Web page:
One of the smartest things I did was to try to make a documentary on what women want. I placed casting notices in Dramalogue and received hundreds of resumes. Then I held interviews at my apartment in Beverly Hills during the summer of 1995. I bought video cameras, used them for just under a month, and then returned them for full refunds.
I knew this was unethical but I was desperate to get ahead.
I scored with two of the sixty plus women I interviewed (one was hot, Francesca!).
I remember she invited me — a producer! — to her showcase.
Afterward, we stood and talked in the parking lot. I probably went on and on about my conversion to Judaism and then I slipped my hand into her shirt.
“Isn’t that against the rules?” she asked.
I said it was but I was overcome by passion. We made out. I wanted to go home with her but she said no. So we went our separate ways and then talked on the phone into the early morning. She said she was having all these sexual thoughts about me but she didn’t want me to come over.
The next night, she invited me over to help her hang some curtains. It seemed like a total pretext to me but then it took a lot of talking and maneuvering — exhausting! I have CFS — before we finally lay on the couch and made out and finally one thing led to another and I didn’t go home until morning.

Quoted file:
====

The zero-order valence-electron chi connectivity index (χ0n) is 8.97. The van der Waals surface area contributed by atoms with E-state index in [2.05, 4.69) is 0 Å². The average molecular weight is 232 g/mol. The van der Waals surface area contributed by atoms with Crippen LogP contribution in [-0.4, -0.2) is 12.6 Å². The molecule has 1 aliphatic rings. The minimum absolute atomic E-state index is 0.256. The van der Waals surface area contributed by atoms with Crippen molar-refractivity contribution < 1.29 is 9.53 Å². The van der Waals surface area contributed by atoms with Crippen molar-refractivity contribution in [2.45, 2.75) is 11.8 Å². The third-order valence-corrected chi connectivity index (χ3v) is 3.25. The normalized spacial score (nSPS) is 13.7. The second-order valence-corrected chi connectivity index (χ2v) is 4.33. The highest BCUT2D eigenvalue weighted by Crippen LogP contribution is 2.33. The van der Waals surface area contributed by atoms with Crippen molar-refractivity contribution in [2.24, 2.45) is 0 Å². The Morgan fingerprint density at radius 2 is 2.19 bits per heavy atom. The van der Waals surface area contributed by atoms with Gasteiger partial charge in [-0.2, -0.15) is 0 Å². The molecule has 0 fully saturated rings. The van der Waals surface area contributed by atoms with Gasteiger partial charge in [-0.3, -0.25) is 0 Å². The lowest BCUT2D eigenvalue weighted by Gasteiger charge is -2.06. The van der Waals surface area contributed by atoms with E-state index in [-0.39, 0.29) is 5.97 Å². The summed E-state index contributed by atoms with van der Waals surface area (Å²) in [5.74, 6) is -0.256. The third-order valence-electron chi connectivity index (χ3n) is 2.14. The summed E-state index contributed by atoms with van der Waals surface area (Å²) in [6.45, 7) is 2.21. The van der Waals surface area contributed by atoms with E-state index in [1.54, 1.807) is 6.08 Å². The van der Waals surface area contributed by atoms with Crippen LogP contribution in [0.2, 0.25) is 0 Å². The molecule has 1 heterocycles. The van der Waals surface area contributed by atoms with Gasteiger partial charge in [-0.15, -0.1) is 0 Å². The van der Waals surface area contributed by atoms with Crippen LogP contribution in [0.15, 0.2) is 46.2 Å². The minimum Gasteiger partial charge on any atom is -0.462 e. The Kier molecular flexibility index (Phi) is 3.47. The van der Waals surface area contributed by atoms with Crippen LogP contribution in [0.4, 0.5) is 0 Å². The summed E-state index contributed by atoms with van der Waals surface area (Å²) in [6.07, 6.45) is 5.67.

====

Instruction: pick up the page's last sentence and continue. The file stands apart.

After attending the Synagogue of the Performing Arts on Friday night, I went back to her apartment but she had friends over and I felt miffed by the lack of exclusive access to her.
I never got lucky with her again.
In March 1995, I moved in with a guy I met at the Westwood Chabad and he gave me free rent in exchange for helping him with a movie script. Whenever this guy went out, he scored. He often brought women home and once or twice, I got the leftovers.
I became friends with one woman he dated and when we finally hooked up, she told me my roommate had tried to rape her.
A largely secular Jew, he started going to the Kabbalah Centre, stopped screwing around, and moved to Jerusalem and became Haredi (ultra-Orthodox Jew).
We parted ways May 31, 1996. I didn’t realize it then but my promiscuous days, my acting days, were behind me. From now on, my primary work would be writing, and that would be largely solitary labor with few hot chicks around to soothe my furrowed brow.
During difficult economic times in the last half of 1996, first half of 1997, I worked temp jobs where I found the office atmosphere was not nearly as welcoming of sexual play as Hollywood.
I remember I went to one job wearing my black velvet yarmulke. I reviewed and signed the pages of job etiquette they gave me.
Then I get in this room with a woman to help with dictation. When she crawls under my desk to plug in my machine, I look at her ass and say, “It’s a good thing I’m a man of holiness or I’d take advantage of this situation.”
The boss happened to walk by at the time and I got fired on the spot.